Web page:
• Shortness of breath with or without chest discomfort.
• All of these symptoms may include breaking out in a cold sweat, nausea or lightheadedness.
• Note that diabetics often do not show these same symptoms and should have their heart checked regularly by their medical provider.

 

Monday
Feb172014

Shaken by a Heart Attack


Don Hochhalter and his wife Lora pictured here during the WHC 1950's-themed fall fundraiser
  At age 55, Don Hochhalter would never have expected to hear the phrase “you are having a heart attack.” As store manager of Wishek’s Titan Machinery, Don knew he was carrying a lot of responsibility, and sometimes stress, in his job, but considered himself rather healthy. It was a heart attack that changed Don’s perspective of his life and local medical care.
  It was March 21st of 2013, and the pain in Don’s chest and shoulders that he had been experiencing for several days forced Don to pull over in Streeter on his way back to Wishek from a business trip. Don closed his eyes and reclined his seat, trying to bear the pain’s increased intensity. “I didn’t know how long I was there,” says Don. After a while, the pain let up. Don recalls, “The German in me said, ‘I don’t go to the doctor unless I’m dead.” Naturally, it took a lot for his wife, Lora, to convince him to get help.
After arriving at the Wishek ER, the staff immediately called eEmergency, a two-way video system that connects the Wishek Emergency Room to Avera McKennan Hospital in Sioux Falls, S.D. “The whole time I was thinking ‘this is just heart burn,’” said Don. The Avera cardiologist talked with Polly Benson, PA-C/NP about what Don was experiencing and advised her to run a test. It was confirmed that Don had, or was going to have, a heart attack. “Having these technologies in this small town is incredible,” Don commented. The emergency crew put Don in an ambulance and rushed him to St. Alexius in Bismarck. “I can’t say enough about the staff. They were pros through this whole process and really kept me calm. Everything was handled professionally and in a caring manner.” said Don.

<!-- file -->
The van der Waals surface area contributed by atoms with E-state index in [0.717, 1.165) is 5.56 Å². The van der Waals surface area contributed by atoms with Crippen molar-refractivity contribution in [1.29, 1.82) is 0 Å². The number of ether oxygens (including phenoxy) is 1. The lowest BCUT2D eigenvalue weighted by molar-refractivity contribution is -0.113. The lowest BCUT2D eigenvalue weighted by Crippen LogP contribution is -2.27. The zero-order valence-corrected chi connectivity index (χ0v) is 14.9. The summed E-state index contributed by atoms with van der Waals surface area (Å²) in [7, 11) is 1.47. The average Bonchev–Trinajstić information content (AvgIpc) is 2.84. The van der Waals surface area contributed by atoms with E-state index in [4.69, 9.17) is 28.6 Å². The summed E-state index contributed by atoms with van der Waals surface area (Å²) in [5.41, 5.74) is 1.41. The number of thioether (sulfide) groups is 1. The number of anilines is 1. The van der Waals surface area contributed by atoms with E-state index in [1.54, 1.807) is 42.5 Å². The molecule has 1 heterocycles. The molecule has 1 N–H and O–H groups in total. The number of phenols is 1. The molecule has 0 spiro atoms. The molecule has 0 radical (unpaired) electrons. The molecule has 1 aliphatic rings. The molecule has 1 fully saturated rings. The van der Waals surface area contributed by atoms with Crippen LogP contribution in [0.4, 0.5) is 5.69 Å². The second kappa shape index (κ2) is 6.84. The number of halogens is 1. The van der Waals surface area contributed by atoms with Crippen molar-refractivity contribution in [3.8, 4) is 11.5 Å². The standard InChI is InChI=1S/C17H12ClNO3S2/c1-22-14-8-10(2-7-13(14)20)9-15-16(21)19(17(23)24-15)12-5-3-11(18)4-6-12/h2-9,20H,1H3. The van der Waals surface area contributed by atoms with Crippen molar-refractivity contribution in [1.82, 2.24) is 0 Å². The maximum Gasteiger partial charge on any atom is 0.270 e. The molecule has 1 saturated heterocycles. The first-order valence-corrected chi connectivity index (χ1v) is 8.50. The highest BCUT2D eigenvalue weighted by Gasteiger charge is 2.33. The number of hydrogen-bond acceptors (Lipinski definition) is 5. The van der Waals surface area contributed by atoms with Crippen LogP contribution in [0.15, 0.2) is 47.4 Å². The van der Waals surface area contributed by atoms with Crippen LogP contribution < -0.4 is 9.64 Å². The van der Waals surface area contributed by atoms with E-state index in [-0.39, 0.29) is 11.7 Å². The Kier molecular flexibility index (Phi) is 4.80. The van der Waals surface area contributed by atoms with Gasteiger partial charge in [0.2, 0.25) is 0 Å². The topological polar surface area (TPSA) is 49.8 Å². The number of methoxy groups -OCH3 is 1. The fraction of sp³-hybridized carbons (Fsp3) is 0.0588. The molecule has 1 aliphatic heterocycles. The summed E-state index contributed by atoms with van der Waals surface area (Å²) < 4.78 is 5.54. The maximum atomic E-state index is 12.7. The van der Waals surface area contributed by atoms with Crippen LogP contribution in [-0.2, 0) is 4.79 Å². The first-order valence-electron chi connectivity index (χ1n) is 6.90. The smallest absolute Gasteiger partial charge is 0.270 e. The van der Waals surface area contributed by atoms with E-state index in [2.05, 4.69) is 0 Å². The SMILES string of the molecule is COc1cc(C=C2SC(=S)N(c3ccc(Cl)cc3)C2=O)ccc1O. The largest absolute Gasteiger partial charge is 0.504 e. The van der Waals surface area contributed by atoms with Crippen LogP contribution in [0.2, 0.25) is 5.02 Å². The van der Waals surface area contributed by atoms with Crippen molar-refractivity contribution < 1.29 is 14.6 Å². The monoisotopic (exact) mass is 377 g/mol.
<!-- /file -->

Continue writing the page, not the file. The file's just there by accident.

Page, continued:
At St. Alexius, they found the blockage in Don's heart and inserted a stent to open up his artery. “I could feel the second that they put in the stent, the pain was gone.” Only three days later, he was back at work. “(The WHC staff) have a personal touch and passion for customer care. For the PA to call both my wife and I to see how we were doing...it’s quite unique. You can tell they whole-heartedly cared. You are not just the patient in room #6."
Don is currently on some medication for his heart as well as trying to eat healthier, walk for exercise, and delegate more at work. He plans on going back to the clinic for a yearly physical. “Every time something hurts, my mind thinks back to what I experienced on the road in Streeter. It was a scary deal to think that it could happen again.” After going through this experience, his biggest advice is for people to immediately get to the clinic or hospital if they feel pain anywhere in the chest or shoulders. “Don’t be so stubborn, especially when it comes to your heart. It’s a good idea to get to the clinic before you get to that point (of a heart attack). For me, it could have been all over on the side of the road," says Don.